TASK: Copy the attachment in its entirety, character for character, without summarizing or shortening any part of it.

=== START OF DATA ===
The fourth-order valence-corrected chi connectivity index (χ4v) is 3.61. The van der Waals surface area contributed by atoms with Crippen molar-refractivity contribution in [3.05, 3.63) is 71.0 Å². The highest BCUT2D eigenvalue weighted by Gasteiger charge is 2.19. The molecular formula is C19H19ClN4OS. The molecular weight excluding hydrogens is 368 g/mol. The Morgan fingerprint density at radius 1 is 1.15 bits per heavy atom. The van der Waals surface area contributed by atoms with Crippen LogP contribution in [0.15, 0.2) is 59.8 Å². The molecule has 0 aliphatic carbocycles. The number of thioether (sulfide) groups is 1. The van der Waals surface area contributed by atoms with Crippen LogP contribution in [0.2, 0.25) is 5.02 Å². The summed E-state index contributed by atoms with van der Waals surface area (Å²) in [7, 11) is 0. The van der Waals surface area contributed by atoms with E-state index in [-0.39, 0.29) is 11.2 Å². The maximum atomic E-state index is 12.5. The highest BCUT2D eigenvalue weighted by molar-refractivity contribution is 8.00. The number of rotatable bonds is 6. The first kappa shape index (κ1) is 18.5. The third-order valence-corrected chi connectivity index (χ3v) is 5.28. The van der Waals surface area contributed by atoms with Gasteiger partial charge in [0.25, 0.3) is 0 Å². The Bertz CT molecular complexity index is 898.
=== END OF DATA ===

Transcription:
The fourth-order valence-corrected chi connectivity index (χ4v) is 3.61. The van der Waals surface area contributed by atoms with Crippen molar-refractivity contribution in [3.05, 3.63) is 71.0 Å². The highest BCUT2D eigenvalue weighted by Gasteiger charge is 2.19. The molecular formula is C19H19ClN4OS. The molecular weight excluding hydrogens is 368 g/mol. The Morgan fingerprint density at radius 1 is 1.15 bits per heavy atom. The van der Waals surface area contributed by atoms with Crippen LogP contribution in [0.15, 0.2) is 59.8 Å². The molecule has 0 aliphatic carbocycles. The number of thioether (sulfide) groups is 1. The van der Waals surface area contributed by atoms with Crippen LogP contribution in [0.2, 0.25) is 5.02 Å². The summed E-state index contributed by atoms with van der Waals surface area (Å²) in [7, 11) is 0. The van der Waals surface area contributed by atoms with E-state index in [-0.39, 0.29) is 11.2 Å². The maximum atomic E-state index is 12.5. The highest BCUT2D eigenvalue weighted by molar-refractivity contribution is 8.00. The number of rotatable bonds is 6. The first kappa shape index (κ1) is 18.5. The third-order valence-corrected chi connectivity index (χ3v) is 5.28. The van der Waals surface area contributed by atoms with Gasteiger partial charge in [0.25, 0.3) is 0 Å². The Bertz CT molecular complexity index is 898.